Working with community for children in Udaipur
UNICEF works with the police in Dungarpur district of Rajasthan to create ‘Child Friendly Policing System’
Dungarpur, Rajasthan (India), June 22, 2022: “Someone has shared my mobile phone number on his Facebook page, and I am receiving messages from unknown numbers. Please help in blocking this page,” says a 15-year-old girl as she enters the Sarada police station reception desk with her anxious father beside her.
The reception desk guides them to the recently established Children and Women’s cell where they are comforted by the Child Welfare Police Officer, a staff member trained to handle children and women issues as and when they come up.
“With the penetration of phones and the internet, cyber-crimes have become a regular problem being faced by children, adolescents and young people even in this tribal dominated block of Udaipur. We have a cyber expert here who can handle small problems, but most probably, we will send this issue to the Cyber Crime Cell and they will soon block the page and take action against the person,” said Anil Kumar Bishnoi, Station Head Officer (SHO), Sarada Police Station.
How it works
Under the Child Friendly Policing System initiated with the help of UNICEF India, the police personnel are trained on a regular basis. They maintain direct contact with communities through selected Suraksha Sakhis (Security friends) and Gram Rakshaks (village protectors), groups of volunteers who support them and bring these children’s issue up during regular meetings with the police.
The most important part of the intervention remains Vatsalya Varta (Children’s Discussion) in which senior police officials organize lively interactions with children in their school or community. This has helped tremendously in bridging the gap between police and the community and building a trust between them. To strengthen this initiative, visits of more than 5,000 girls have been organized in various police stations of the district.
“This discussion forum provides an opportunity to bridge the trust gap between police and children. The children become free and raise their issues for the police to take action - quick action is taken on issues concerning police. We try our best to support the children even if it is not in our purview. Recently, we reached out to electricity providers as children in our Vatsalya Varta were facing power shortage and it negatively impacted their preparation for examination,” recounts Sudhir Joshi, Superintendent of Police, Udaipur.
According to him, one of the major achievements of Child Friendly Policing has been the drastic fall in the number of children who used to go to the neighboring state to work in cotton fields. During this particular time of the year, the police put up special check posts to stop the migration of children for labour.
“We are working to end even the remaining 5 per cent migration that is left in this region. Our work also entails reaching out to family and communities and we are heavily dependent on people in the field to get intelligence on children’s issue in the area. The police work towards protecting their identify to ensure there is no fear of sharing information,” informed Joshi.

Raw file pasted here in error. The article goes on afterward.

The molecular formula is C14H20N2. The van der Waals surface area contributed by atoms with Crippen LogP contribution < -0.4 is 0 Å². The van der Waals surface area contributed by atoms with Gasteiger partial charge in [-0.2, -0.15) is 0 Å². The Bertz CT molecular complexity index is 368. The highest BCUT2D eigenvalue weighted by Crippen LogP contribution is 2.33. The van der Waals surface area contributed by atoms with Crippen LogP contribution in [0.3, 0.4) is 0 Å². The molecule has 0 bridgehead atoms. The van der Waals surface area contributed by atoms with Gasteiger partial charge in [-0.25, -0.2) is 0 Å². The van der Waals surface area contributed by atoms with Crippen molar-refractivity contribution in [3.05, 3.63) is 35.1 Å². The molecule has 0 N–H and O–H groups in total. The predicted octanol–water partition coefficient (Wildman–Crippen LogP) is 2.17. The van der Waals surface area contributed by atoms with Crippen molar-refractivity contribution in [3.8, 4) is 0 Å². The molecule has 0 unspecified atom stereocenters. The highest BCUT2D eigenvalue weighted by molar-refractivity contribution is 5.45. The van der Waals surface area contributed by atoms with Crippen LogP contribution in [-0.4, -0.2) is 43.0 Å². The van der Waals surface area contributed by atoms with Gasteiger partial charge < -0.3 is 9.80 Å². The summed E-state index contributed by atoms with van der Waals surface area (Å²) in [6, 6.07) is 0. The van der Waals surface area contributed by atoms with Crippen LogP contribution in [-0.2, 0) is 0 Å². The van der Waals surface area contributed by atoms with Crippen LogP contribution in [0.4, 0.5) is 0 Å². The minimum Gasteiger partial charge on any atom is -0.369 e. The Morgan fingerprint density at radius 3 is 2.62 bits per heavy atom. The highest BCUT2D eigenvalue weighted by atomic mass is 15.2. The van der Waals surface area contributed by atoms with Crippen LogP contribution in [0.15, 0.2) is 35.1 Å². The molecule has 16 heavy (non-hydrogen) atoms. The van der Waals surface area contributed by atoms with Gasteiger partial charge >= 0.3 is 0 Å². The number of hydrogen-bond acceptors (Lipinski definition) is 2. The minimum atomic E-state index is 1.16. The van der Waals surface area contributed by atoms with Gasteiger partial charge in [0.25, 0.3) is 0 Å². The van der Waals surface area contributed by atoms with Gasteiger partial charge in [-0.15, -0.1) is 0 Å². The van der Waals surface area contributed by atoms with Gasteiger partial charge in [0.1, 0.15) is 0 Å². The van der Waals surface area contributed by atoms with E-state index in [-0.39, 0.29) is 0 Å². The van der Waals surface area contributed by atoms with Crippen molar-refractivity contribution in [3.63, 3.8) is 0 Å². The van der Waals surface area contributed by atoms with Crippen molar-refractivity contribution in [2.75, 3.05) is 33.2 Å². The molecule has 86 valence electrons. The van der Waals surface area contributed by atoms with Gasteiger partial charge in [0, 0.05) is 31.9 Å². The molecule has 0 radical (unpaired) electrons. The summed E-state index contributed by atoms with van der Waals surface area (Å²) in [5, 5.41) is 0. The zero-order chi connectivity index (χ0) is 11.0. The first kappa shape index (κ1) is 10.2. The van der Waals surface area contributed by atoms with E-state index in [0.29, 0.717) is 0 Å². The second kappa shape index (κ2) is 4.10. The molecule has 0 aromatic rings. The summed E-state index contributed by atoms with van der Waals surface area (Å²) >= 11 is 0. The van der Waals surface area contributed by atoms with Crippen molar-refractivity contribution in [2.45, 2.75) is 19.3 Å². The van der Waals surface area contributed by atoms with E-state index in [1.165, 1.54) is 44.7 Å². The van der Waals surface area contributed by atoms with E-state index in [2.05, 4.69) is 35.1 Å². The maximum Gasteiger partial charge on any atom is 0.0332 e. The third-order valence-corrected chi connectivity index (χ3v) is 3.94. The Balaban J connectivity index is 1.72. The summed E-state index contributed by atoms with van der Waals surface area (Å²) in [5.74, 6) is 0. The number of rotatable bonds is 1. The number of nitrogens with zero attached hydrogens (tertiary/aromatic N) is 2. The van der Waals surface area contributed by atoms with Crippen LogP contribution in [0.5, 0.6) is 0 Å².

Voice from community
“At every meeting we discuss issues of cyber-crime, problem of girls and out of school children. We maintain a good relationship both with communities and adolescents coming to my center and get regular information on children’s issues in my area,” said Abeda Bano, Suraksha Sakhi from a nearby village who recently linked three children with government welfare schemes.
The village head of Chamenda village and Gram Rakshak, Karan Joshi is one of many that take initiatives on their own to benefit children.
“Accidents have become common in my area due to bikes being driven by children, most of the time without the knowledge of their parents. I have counselled many children and their parents to ensure that no one drives without a proper license and a helmet in my area,” says Karan.
Child friendly policing initiative
“The concept of child friendly police system was envisaged way back in the year 2012. By nature, police are trained for crime investigation and they treat people with suspicion and toughness. Whenever a child encounters an issue, the police are the first point of contact and many a times, they will be treated in a similar way,” points Sanjay Kumar Nirala, Child Protection Specialist, UNICEF Rajasthan.
The first aim of the intervention was to sensitize the police and make them aware of the requirements of children. The intervention also tried to focus more on prevention and reached out to the community and children. UNICEF along with partners organizes regular sensitization of police on the fine points of law related to children.
“The laws are written documents, but we need to understand its soul before working with children. Every law related to a child eventually gives a single message—they are pious, and every issue related to them needs to be handled with care. We are trying to provide this outlook as social issues cannot be fought alone in by police and court,” added Joshi.
The police have conducted more than 5,000 Vatsalya Vartas in school and communities under the initiative. Besides, regular visits to police stations and interaction with the community has helped to understand the prevailing children related issues and take corrective measures.